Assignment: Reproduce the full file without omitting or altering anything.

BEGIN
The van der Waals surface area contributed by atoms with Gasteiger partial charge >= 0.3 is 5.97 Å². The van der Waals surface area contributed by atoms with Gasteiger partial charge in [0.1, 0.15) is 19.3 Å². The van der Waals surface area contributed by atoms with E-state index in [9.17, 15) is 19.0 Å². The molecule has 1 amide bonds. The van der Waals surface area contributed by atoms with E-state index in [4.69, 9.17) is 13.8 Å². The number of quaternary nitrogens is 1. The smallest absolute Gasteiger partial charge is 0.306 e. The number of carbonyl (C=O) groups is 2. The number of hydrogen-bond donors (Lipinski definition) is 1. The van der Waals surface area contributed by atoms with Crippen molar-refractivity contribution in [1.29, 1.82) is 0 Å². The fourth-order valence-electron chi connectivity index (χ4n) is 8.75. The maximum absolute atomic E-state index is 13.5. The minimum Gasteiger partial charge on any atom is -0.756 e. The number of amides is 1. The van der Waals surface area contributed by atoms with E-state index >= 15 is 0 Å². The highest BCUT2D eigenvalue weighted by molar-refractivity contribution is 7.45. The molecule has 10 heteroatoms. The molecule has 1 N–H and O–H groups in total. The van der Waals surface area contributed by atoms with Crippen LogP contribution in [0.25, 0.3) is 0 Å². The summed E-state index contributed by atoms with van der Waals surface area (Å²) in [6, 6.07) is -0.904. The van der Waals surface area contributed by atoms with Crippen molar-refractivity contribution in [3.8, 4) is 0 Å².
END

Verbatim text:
The van der Waals surface area contributed by atoms with Gasteiger partial charge >= 0.3 is 5.97 Å². The van der Waals surface area contributed by atoms with Gasteiger partial charge in [0.1, 0.15) is 19.3 Å². The van der Waals surface area contributed by atoms with E-state index in [9.17, 15) is 19.0 Å². The molecule has 1 amide bonds. The van der Waals surface area contributed by atoms with E-state index in [4.69, 9.17) is 13.8 Å². The number of quaternary nitrogens is 1. The smallest absolute Gasteiger partial charge is 0.306 e. The number of carbonyl (C=O) groups is 2. The number of hydrogen-bond donors (Lipinski definition) is 1. The van der Waals surface area contributed by atoms with Crippen molar-refractivity contribution in [1.29, 1.82) is 0 Å². The fourth-order valence-electron chi connectivity index (χ4n) is 8.75. The maximum absolute atomic E-state index is 13.5. The minimum Gasteiger partial charge on any atom is -0.756 e. The number of amides is 1. The van der Waals surface area contributed by atoms with E-state index >= 15 is 0 Å². The highest BCUT2D eigenvalue weighted by molar-refractivity contribution is 7.45. The molecule has 10 heteroatoms. The molecule has 1 N–H and O–H groups in total. The van der Waals surface area contributed by atoms with Crippen LogP contribution in [0.25, 0.3) is 0 Å². The summed E-state index contributed by atoms with van der Waals surface area (Å²) in [6, 6.07) is -0.904. The van der Waals surface area contributed by atoms with Crippen molar-refractivity contribution in [3.8, 4) is 0 Å².